Special Report | About Face: The Pat Stamp Story

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A fire changed Pat Stamp's life forever. It took away his health, his livelihood, even his looks. Some things in Stamp's life will never improve. His lung capacity is only 50 per cent. Compensation only pays him a portion of what he use to make. He could have hidden his disfigured face from the public. He didn't. He pushed on. Now nearly six years later, Pat Stamp has undergone an amazing transformation. Doctors couldn't repair his face, but a specialist who used to work with the CIA did. We followed Pat Stamp and his wife, Madonna, as they made a trip to Virginia. They gave the CBC unprecedented access to the procedure that changed not only Pat's looks, but also his outlook. And we were there when he made his emotional return home.

Warning: While photos and video detail Pat's recovery, they are graphic, and some people may find them disturbing.

The Accident

Pat Stamp was welding on a ship anchored in Conception Bay, near St. John's, when fumes ignited inside the tank where he was working.

"It was just pure heat. I haven't felt heat like it — 750 degrees on the barbecue is nothing," Stamp said about the blast inside the MV Kometik on April 8, 2006.

Deckhand Wayne Dalton, 38, died of smoke inhalation.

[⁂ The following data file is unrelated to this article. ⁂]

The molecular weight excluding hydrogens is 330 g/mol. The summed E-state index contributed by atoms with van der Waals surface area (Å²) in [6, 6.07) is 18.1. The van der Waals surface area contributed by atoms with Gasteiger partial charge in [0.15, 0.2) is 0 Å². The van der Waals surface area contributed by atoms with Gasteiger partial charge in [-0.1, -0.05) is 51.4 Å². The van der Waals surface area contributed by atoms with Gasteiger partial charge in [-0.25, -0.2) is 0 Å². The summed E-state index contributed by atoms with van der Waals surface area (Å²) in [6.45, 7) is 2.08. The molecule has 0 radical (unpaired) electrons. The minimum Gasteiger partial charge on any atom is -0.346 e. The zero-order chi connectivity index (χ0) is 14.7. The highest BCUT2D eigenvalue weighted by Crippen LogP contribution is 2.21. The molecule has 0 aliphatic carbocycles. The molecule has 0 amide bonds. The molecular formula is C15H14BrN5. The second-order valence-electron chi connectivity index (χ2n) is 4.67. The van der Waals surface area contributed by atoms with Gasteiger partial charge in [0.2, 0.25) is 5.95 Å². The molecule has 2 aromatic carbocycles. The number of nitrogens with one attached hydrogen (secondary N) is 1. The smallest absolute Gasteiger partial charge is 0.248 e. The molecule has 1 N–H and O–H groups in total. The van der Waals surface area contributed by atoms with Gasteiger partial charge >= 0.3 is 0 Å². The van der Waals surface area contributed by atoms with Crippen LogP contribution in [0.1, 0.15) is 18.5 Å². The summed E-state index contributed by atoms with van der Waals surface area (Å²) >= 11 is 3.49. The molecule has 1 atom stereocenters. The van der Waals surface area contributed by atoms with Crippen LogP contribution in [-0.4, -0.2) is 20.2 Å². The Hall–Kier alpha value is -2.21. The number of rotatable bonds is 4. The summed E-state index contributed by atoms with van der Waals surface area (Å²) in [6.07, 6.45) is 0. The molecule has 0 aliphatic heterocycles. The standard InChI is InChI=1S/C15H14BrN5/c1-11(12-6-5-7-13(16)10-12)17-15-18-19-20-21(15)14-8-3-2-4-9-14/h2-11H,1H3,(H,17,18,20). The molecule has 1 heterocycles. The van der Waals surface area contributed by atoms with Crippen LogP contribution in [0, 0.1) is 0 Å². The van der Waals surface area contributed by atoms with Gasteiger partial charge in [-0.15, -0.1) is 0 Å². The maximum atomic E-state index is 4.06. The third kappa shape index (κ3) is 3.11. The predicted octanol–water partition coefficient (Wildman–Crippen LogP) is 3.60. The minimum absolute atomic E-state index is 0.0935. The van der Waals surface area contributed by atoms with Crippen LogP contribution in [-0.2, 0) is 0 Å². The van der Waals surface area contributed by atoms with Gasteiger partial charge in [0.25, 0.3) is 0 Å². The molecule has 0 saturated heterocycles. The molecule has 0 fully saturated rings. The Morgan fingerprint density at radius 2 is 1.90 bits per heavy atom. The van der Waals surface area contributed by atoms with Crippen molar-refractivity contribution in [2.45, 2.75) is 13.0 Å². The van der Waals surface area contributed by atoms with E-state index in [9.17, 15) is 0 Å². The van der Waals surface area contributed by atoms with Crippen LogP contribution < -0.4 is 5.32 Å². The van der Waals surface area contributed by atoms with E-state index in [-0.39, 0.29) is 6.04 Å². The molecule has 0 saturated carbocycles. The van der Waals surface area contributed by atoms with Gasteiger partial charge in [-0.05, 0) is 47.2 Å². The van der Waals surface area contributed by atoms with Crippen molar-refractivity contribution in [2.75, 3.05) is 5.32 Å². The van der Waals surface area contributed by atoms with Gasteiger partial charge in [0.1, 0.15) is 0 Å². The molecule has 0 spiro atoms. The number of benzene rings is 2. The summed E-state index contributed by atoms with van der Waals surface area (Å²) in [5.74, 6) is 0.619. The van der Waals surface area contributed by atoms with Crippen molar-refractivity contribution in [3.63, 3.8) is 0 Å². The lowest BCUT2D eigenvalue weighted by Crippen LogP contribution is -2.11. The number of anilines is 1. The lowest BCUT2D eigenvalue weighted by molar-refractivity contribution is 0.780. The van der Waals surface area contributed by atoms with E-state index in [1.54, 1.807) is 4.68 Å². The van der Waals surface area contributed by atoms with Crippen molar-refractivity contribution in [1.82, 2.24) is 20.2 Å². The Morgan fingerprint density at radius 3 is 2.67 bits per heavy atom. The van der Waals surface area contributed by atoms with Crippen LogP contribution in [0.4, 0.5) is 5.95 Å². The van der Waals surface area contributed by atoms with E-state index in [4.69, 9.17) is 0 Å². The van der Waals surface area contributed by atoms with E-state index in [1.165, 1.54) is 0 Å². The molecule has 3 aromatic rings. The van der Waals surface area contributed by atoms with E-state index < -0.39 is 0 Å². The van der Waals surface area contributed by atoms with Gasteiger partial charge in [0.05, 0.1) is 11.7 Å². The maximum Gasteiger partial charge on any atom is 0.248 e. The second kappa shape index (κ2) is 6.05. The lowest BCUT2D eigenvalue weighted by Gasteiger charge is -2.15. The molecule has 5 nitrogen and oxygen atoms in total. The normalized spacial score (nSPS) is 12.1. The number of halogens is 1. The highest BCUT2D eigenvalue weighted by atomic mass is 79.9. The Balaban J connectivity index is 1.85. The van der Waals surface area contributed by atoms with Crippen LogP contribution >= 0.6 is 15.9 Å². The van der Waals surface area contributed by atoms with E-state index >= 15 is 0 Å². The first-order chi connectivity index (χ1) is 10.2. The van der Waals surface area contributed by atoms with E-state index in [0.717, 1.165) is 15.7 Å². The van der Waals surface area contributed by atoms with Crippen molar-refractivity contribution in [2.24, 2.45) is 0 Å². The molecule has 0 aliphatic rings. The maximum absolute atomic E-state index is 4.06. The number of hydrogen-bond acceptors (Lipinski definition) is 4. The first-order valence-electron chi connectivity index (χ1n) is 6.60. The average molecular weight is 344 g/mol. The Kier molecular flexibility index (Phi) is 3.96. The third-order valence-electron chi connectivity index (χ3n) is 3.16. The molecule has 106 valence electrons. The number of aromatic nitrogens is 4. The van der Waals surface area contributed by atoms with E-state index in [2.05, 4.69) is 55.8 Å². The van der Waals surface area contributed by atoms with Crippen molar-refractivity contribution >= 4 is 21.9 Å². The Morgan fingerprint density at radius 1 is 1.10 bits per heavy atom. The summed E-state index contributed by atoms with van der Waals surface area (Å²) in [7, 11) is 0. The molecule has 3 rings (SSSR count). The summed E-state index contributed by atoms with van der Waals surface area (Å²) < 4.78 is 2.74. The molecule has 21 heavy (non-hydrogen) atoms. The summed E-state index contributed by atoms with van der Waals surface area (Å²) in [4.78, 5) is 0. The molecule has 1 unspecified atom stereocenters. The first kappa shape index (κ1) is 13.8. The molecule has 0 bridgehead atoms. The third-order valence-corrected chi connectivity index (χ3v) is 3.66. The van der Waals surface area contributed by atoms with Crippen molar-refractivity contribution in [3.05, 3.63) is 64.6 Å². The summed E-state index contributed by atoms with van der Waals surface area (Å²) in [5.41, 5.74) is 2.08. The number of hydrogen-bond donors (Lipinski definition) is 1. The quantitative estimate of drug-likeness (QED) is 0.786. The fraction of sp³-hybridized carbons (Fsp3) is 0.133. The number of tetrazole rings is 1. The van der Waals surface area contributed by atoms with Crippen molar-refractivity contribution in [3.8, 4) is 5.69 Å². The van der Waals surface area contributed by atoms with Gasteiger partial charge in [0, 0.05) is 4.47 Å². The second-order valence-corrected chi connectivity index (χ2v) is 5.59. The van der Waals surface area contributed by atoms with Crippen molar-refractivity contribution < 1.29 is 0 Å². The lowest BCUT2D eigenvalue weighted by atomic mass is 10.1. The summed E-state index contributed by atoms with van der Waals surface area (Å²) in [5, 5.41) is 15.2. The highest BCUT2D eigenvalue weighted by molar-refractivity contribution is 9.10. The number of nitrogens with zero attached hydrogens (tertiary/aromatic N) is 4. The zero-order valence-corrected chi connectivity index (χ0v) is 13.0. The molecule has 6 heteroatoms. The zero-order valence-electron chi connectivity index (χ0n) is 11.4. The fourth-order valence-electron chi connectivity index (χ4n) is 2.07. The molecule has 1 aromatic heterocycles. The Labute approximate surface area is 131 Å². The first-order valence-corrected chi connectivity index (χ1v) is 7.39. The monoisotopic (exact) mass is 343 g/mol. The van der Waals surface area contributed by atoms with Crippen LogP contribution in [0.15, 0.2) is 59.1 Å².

Stamp escaped, but not before the intense heat burned his body, damaged his lungs and disfigured his face.

"I was caught around the rib cage … I was stuck and I was pushing and pushing to get out, and I thought to myself, 'I'm seeing my grandkids grow up,'" said Stamp. "And, after that, I came out of the tank."

Stamp spent months in hospital recovering. His skin is slowly recovering and he’s still fighting a deep psychological wound.

“I have lots of nightmares, not so happy ones, that I have to relive … in the fire, or I'm down in the tank,” he said.

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Pat talks to Curtis Rumbolt in an interview recorded before he went to Virginia to get his new nose and ears. Pat sustained severe injuries when he was burned in 2006. Not only did he have to recover from those injuries, he had to relearn how to walk. He talks about the trauma of his ordeal, and how he is looking forward to receiving his new prosthetics.

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Pat decided not to hide himself away after his accident. He attends conferences and meets with school children to describe what happened to him and the importance of safety

Pat gave the CBC access to a large collection of personal photographs that detail the aftermath of his accident and his recovery. Pat spent weeks in hospital, and has endured many surgeries since the 2006 incident. Warning: Some photos are graphic in nature and some people might find them disturbing.

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